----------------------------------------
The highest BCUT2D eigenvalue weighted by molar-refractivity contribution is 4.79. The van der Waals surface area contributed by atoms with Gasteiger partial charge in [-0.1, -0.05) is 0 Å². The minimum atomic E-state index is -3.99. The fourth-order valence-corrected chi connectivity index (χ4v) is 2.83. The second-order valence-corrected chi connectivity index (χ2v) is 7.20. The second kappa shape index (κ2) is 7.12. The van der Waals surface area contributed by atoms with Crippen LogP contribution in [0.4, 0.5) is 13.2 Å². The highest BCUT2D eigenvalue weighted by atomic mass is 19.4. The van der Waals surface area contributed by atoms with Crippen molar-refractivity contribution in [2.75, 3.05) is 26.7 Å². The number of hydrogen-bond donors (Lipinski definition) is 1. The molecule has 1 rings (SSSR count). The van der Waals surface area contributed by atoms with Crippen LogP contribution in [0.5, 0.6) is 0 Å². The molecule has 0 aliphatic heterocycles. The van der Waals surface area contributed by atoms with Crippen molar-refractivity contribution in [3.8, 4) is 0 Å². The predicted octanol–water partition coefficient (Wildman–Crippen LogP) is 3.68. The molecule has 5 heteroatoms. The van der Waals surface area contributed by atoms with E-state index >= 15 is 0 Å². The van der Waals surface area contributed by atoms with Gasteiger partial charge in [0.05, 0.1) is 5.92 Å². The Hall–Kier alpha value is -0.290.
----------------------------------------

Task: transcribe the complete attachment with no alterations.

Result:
The highest BCUT2D eigenvalue weighted by molar-refractivity contribution is 4.79. The van der Waals surface area contributed by atoms with Gasteiger partial charge in [-0.1, -0.05) is 0 Å². The minimum atomic E-state index is -3.99. The fourth-order valence-corrected chi connectivity index (χ4v) is 2.83. The second-order valence-corrected chi connectivity index (χ2v) is 7.20. The second kappa shape index (κ2) is 7.12. The van der Waals surface area contributed by atoms with Crippen LogP contribution in [0.4, 0.5) is 13.2 Å². The highest BCUT2D eigenvalue weighted by atomic mass is 19.4. The van der Waals surface area contributed by atoms with Crippen molar-refractivity contribution in [2.75, 3.05) is 26.7 Å². The number of hydrogen-bond donors (Lipinski definition) is 1. The molecule has 1 rings (SSSR count). The van der Waals surface area contributed by atoms with Crippen LogP contribution in [0.5, 0.6) is 0 Å². The molecule has 0 aliphatic heterocycles. The van der Waals surface area contributed by atoms with Crippen molar-refractivity contribution in [3.8, 4) is 0 Å². The predicted octanol–water partition coefficient (Wildman–Crippen LogP) is 3.68. The molecule has 5 heteroatoms. The van der Waals surface area contributed by atoms with E-state index >= 15 is 0 Å². The van der Waals surface area contributed by atoms with Gasteiger partial charge in [0.05, 0.1) is 5.92 Å². The Hall–Kier alpha value is -0.290.